Home and Community Care Digest

Home and Community Care Digest January 2006 : 0-0

A 'how to' guide to detect, and minimize, common flaws in economic evaluations

Abstract

Economic evaluations are increasingly utilized to assist decision-makers make resource allocation and funding decisions. The growing prominence of cost-effectiveness analyses and other types of economic evaluations has led to increased scrutiny of economic studies and their methods. Numerous deficiencies have been cited, some of which potentially impact final reimbursement decisions. This article was written to assist health care decision-makers and other users of economic evaluations detect key flaws in economic evaluations, focusing on those flaws that are likely to be most important to decision-makers when making final funding decisions.
Background: Economic evaluation is a tool increasingly utilized by health care decision makers that assists them make decisions about the funding and/or reimbursement of health technologies. However, criticism has been raised that an increasing number of studies contain methodological deficiencies that influence the final decision. This article outlines for health care decision-makers the most common and fundamental methodological flaws in economic evaluations. It also offers guidance on how to detect and deal with those flaws that are likely to be of high importance to decision-makers when making final reimbursement decisions.

Methods: Methodological flaws are identified as a flaw in study design, analysis, or reporting of results.

Findings: The common flaws in study design include (1) omitting important costs or benefits, and (2) selecting inappropriate alternatives for comparison. It is therefore important that the decision-maker ask whether, given the perspective of the analysis (e.g., health care system, societal, government), it is likely that omitted costs and/or benefits will have a significant impact on study results. It is also important to consider whether the selected comparator is the best option, or whether better alternatives are available.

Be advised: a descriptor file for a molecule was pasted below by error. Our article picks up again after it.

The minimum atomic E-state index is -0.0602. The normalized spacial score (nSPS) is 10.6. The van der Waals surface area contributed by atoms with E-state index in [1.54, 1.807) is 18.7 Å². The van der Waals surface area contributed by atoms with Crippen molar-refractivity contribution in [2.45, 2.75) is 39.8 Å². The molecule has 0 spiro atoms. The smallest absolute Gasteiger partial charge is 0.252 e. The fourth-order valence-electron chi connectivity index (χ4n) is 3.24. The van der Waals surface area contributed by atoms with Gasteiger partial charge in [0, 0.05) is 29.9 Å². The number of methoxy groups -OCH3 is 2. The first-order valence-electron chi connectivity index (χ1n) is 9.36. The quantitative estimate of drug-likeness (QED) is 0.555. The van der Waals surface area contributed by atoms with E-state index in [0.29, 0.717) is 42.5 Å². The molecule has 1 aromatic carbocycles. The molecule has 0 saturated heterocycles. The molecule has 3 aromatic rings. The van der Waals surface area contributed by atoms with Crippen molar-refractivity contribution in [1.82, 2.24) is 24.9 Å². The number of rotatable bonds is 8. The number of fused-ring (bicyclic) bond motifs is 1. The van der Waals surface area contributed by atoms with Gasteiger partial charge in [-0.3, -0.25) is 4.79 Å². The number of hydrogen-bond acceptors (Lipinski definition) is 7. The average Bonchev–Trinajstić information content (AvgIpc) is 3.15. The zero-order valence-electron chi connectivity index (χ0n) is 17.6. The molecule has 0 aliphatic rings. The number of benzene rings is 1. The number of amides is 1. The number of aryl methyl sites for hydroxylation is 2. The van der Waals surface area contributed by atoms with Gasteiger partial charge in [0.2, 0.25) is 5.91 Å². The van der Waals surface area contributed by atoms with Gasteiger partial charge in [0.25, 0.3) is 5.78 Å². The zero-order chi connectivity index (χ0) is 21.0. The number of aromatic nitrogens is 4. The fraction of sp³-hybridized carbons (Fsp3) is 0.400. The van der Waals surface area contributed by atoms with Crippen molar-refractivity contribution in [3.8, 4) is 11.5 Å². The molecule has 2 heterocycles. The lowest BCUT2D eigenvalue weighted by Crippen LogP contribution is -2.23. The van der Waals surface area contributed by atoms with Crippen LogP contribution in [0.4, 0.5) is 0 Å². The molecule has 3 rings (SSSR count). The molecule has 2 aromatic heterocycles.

Common flaws in data collection and analysis include (1) inadequate representation of the effectiveness data, (2) inappropriate extrapolation beyond the period observed in clinical studies, (3) excessive use of assumptions rather than data, and (4) inadequate characterization of uncertainty. Health care decisionmakers should question whether all available and relevant clinical studies are used in the costeffectiveness study, and, whether there is sufficient justification for the excluded studies. Decisionmakers should further question whether the costs and effects were costed over the appropriate length of time (i.e., is the time horizon of the study justified?). Lastly, with respect to data collection and analysis, decision-makers should note whether key assumptions used in the analysis were tested and supported by other studies.

Decision-makers should also be aware of flaws in the interpretation and reporting of results. Common flaws include (1) inappropriate aggregation of results, (2) reporting average cost-effectiveness ratios, (3) lack of consideration of generalizability issues (i.e., will the findings be useful to other jurisdictions or decision-makers?), and (4) selective reporting of findings. Decision-makers should note whether all component parts of the cost-effectiveness ratio are included, and whether comparisons between alternatives are expressed in incremental form (i.e., is the cost per additional hospital day reported?). Decision makers are also advised to beware of descriptive words like "substantial" and "minor" in the reporting of key results. It is important to question whether potentially negative results are downplayed while positive results are unduly emphasized.

Conclusions: Economic evaluations are increasingly utilized when making funding and reimbursement decisions. While it is important for health care decision-makers that make funding decisions to be aware of methodological flaws that may impact the decision outcome, the authors note the importance of recognizing that most decisions must be made with imperfect information, and that the value of an economic evaluation should therefore be determined by the extent to which it enhances the decisionmaking process. The guidance provided on how to detect and mitigate key study flaws will assist health care decision-makers make informed judgments about whether the economic evaluations presented to them are of sufficient quality to contribute to, and enhance, their decision-making process.

Reference: Drummond M, Sculpher M. "Common methodological flaws in economic evaluations." Medical Care, 2005; 43(7) suppl, II5-II14.

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